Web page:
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02/17/2021 : TokyoSession #8, Camille Froidevaux Metterie / Pauline Curnier Jardin

02/17/2021: TokyoSession #8, Camille Froidevaux Metterie / Pauline Curnier Jardin

Camille Froidevaux-Metterie in conversation with Daria de Beauvais at 6PM (CET) on Instagram (FR)

Based on the work of artist Pauline Curnier Jardin (whose Peaux de dames [Ladies Skins] are shown in the exhibition Anticorps [Antibodies]) and more particularly her video Qu’un sang impur [Bled Out] broadcasted here below on the occasion of this eighth TokyoSession, French philosopher Camille Froidevaux-Metterie talks with Daria de Beauvais, co-curator of the exhibition.

The discussion begins with the idea of "anti-bodies", bodies considered as illegitimate for their being wrinkled, dull, mistreated and used. Their stigmas tell the story of the domination suffered by women in society, between violence, invisibilisation, ageism and objectification. For women who have been nothing more than bodies for a long time, it is about experiencing a paradoxical condition, torn between alienation and liberation.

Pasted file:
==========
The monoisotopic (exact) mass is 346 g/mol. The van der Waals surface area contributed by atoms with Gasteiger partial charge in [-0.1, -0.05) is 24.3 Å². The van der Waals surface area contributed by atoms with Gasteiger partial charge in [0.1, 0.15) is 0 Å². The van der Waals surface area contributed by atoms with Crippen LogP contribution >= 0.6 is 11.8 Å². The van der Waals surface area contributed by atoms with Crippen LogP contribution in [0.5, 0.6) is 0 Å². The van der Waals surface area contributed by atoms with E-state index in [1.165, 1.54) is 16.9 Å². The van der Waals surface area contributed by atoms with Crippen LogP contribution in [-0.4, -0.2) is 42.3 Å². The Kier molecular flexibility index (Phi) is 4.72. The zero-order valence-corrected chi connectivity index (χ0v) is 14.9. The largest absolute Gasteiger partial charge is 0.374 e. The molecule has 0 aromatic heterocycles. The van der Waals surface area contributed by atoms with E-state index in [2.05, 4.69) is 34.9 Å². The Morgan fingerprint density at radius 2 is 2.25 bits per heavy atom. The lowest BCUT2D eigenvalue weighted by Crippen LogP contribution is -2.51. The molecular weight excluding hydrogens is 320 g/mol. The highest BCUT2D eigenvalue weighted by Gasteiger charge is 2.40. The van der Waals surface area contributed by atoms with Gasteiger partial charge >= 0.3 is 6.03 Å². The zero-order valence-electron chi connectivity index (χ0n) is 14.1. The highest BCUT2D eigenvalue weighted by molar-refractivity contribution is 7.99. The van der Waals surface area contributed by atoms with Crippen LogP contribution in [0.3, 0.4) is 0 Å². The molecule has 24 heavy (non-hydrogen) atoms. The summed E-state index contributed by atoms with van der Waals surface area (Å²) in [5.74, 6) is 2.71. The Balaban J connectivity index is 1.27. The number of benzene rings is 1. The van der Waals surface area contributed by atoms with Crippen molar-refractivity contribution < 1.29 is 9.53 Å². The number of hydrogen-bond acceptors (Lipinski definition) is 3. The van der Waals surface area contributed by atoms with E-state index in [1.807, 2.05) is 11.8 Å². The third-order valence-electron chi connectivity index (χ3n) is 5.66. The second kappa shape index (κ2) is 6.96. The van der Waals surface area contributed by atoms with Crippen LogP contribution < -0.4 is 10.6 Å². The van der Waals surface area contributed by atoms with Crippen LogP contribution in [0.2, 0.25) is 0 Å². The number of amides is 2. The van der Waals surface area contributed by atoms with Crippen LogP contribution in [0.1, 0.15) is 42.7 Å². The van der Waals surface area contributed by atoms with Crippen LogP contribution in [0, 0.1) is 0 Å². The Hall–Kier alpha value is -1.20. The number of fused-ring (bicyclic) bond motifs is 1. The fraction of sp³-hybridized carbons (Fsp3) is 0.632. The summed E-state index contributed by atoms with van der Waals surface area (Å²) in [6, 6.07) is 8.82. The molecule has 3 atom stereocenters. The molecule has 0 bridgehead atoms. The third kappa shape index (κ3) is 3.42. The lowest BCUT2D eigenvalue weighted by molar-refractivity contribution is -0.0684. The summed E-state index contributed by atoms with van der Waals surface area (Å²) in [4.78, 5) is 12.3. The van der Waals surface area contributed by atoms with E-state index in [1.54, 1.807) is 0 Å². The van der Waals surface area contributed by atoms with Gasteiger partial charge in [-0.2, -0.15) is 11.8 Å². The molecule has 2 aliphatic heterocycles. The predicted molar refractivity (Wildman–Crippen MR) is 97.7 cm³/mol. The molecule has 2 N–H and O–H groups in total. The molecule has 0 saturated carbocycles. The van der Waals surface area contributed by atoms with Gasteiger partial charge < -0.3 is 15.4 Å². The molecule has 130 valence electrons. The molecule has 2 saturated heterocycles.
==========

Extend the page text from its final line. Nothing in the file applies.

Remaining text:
Camille Froidevaux-Metterie is a feminist philosopher, professor of political science and equality-diversity officer at the University of Reims Champagne-Ardenne. She works on seizing the mutations resulting from the turning point of feminist emancipation in a perspective placing the body at the center. She is the author of La révolution du féminin (2015), Le corps des femmes. La bataille de l'intime (2018) and Seins. En quête d’une libération (Anamosa, 2020). She currently works on a new book, Pour un féminisme incarné, to be published in 2021 at Le Seuil.

This conversation echoes the keyword "skin" in the exhibition Anticorps, which defines itself as a touch-induced reaction, and makes its own the question asked by philosopher and biologist Donna Haraway in her Cyborg Manifesto: "Why should our bodies stop at the border of our skins?"

Camille Froidevaux Metterie / Pauline Curnier Jardin TokyoSession #8 : Daria de Beauvais in conversation whith Camille Froidevaux-Metterie
Camille Froidevaux Metterie / Pauline Curnier Jardin TokyoSession #8 : Daria de Beauvais in conversation with Camille Froidevaux-Metterie
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02/09/2021 : TokyoSession #7, Fabien Jobard / Tala Madani

02/09/2021: TokyoSession #7, Fabien Jobard / Tala Madani

Fabien Jobard in conversation with Hugo Vitrani at 6pm (CET) on Instagram.